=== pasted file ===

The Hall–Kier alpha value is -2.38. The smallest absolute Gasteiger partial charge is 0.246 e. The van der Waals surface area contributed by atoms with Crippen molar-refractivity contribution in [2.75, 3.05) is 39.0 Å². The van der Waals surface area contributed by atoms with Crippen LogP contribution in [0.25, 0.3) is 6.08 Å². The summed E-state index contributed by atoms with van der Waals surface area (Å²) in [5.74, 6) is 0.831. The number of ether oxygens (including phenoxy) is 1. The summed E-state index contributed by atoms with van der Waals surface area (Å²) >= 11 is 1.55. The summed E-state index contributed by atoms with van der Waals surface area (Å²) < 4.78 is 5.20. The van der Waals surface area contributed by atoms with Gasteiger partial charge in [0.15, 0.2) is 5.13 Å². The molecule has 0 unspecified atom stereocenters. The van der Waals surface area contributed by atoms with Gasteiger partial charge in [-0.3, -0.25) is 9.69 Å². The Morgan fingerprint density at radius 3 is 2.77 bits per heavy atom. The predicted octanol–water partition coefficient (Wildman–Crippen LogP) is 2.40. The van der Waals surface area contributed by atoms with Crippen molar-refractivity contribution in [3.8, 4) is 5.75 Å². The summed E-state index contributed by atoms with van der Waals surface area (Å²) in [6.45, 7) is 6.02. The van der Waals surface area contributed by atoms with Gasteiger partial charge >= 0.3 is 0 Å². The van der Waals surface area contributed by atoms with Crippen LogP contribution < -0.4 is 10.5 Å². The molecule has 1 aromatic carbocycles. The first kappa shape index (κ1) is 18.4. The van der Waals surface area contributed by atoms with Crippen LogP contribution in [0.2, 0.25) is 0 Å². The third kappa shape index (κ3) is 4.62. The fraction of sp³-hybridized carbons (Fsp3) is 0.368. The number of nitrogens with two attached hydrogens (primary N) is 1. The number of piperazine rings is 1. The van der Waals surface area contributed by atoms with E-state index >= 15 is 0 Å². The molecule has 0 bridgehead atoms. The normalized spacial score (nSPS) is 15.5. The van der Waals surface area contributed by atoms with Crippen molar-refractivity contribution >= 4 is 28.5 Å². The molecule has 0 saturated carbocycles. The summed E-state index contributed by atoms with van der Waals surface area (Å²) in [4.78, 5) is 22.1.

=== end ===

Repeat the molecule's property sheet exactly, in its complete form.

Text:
The Hall–Kier alpha value is -2.38. The smallest absolute Gasteiger partial charge is 0.246 e. The van der Waals surface area contributed by atoms with Crippen molar-refractivity contribution in [2.75, 3.05) is 39.0 Å². The van der Waals surface area contributed by atoms with Crippen LogP contribution in [0.25, 0.3) is 6.08 Å². The summed E-state index contributed by atoms with van der Waals surface area (Å²) in [5.74, 6) is 0.831. The number of ether oxygens (including phenoxy) is 1. The summed E-state index contributed by atoms with van der Waals surface area (Å²) >= 11 is 1.55. The summed E-state index contributed by atoms with van der Waals surface area (Å²) < 4.78 is 5.20. The van der Waals surface area contributed by atoms with Gasteiger partial charge in [0.15, 0.2) is 5.13 Å². The molecule has 0 unspecified atom stereocenters. The van der Waals surface area contributed by atoms with Gasteiger partial charge in [-0.3, -0.25) is 9.69 Å². The Morgan fingerprint density at radius 3 is 2.77 bits per heavy atom. The predicted octanol–water partition coefficient (Wildman–Crippen LogP) is 2.40. The van der Waals surface area contributed by atoms with Crippen molar-refractivity contribution in [3.8, 4) is 5.75 Å². The summed E-state index contributed by atoms with van der Waals surface area (Å²) in [6.45, 7) is 6.02. The van der Waals surface area contributed by atoms with Gasteiger partial charge >= 0.3 is 0 Å². The van der Waals surface area contributed by atoms with Crippen LogP contribution < -0.4 is 10.5 Å². The molecule has 1 aromatic carbocycles. The first kappa shape index (κ1) is 18.4. The van der Waals surface area contributed by atoms with Crippen LogP contribution in [0.2, 0.25) is 0 Å². The third kappa shape index (κ3) is 4.62. The fraction of sp³-hybridized carbons (Fsp3) is 0.368. The number of nitrogens with two attached hydrogens (primary N) is 1. The number of piperazine rings is 1. The van der Waals surface area contributed by atoms with E-state index >= 15 is 0 Å². The molecule has 0 bridgehead atoms. The normalized spacial score (nSPS) is 15.5. The van der Waals surface area contributed by atoms with Crippen molar-refractivity contribution >= 4 is 28.5 Å². The molecule has 0 saturated carbocycles. The summed E-state index contributed by atoms with van der Waals surface area (Å²) in [4.78, 5) is 22.1.